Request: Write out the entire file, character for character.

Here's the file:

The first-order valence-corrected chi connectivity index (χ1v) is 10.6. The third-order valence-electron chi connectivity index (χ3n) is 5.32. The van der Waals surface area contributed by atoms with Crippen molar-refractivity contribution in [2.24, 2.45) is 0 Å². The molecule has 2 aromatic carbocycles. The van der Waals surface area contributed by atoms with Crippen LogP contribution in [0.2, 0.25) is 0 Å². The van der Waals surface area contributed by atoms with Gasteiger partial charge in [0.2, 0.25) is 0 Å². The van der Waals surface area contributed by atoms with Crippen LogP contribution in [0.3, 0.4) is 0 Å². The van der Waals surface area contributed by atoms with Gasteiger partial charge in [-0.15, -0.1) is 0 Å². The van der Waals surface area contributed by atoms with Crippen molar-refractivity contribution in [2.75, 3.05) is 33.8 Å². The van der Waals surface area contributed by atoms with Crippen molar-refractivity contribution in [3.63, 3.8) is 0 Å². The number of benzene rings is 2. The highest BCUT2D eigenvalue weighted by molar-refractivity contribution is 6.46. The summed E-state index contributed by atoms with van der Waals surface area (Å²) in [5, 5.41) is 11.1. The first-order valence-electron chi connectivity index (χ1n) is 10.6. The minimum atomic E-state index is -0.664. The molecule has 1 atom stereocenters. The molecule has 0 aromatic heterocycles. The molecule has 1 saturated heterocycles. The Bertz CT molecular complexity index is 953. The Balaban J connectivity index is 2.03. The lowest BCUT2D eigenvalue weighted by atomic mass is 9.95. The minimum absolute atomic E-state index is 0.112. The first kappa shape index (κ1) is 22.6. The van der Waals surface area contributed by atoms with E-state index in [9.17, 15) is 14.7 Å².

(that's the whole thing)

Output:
The first-order valence-corrected chi connectivity index (χ1v) is 10.6. The third-order valence-electron chi connectivity index (χ3n) is 5.32. The van der Waals surface area contributed by atoms with Crippen molar-refractivity contribution in [2.24, 2.45) is 0 Å². The molecule has 2 aromatic carbocycles. The van der Waals surface area contributed by atoms with Crippen LogP contribution in [0.2, 0.25) is 0 Å². The van der Waals surface area contributed by atoms with Gasteiger partial charge in [0.2, 0.25) is 0 Å². The van der Waals surface area contributed by atoms with Crippen LogP contribution in [0.3, 0.4) is 0 Å². The van der Waals surface area contributed by atoms with Gasteiger partial charge in [-0.15, -0.1) is 0 Å². The van der Waals surface area contributed by atoms with Crippen molar-refractivity contribution in [2.75, 3.05) is 33.8 Å². The van der Waals surface area contributed by atoms with Crippen molar-refractivity contribution in [3.63, 3.8) is 0 Å². The number of benzene rings is 2. The highest BCUT2D eigenvalue weighted by molar-refractivity contribution is 6.46. The summed E-state index contributed by atoms with van der Waals surface area (Å²) in [5, 5.41) is 11.1. The first-order valence-electron chi connectivity index (χ1n) is 10.6. The minimum atomic E-state index is -0.664. The molecule has 1 atom stereocenters. The molecule has 0 aromatic heterocycles. The molecule has 1 saturated heterocycles. The Bertz CT molecular complexity index is 953. The Balaban J connectivity index is 2.03. The lowest BCUT2D eigenvalue weighted by atomic mass is 9.95. The minimum absolute atomic E-state index is 0.112. The first kappa shape index (κ1) is 22.6. The van der Waals surface area contributed by atoms with E-state index in [9.17, 15) is 14.7 Å².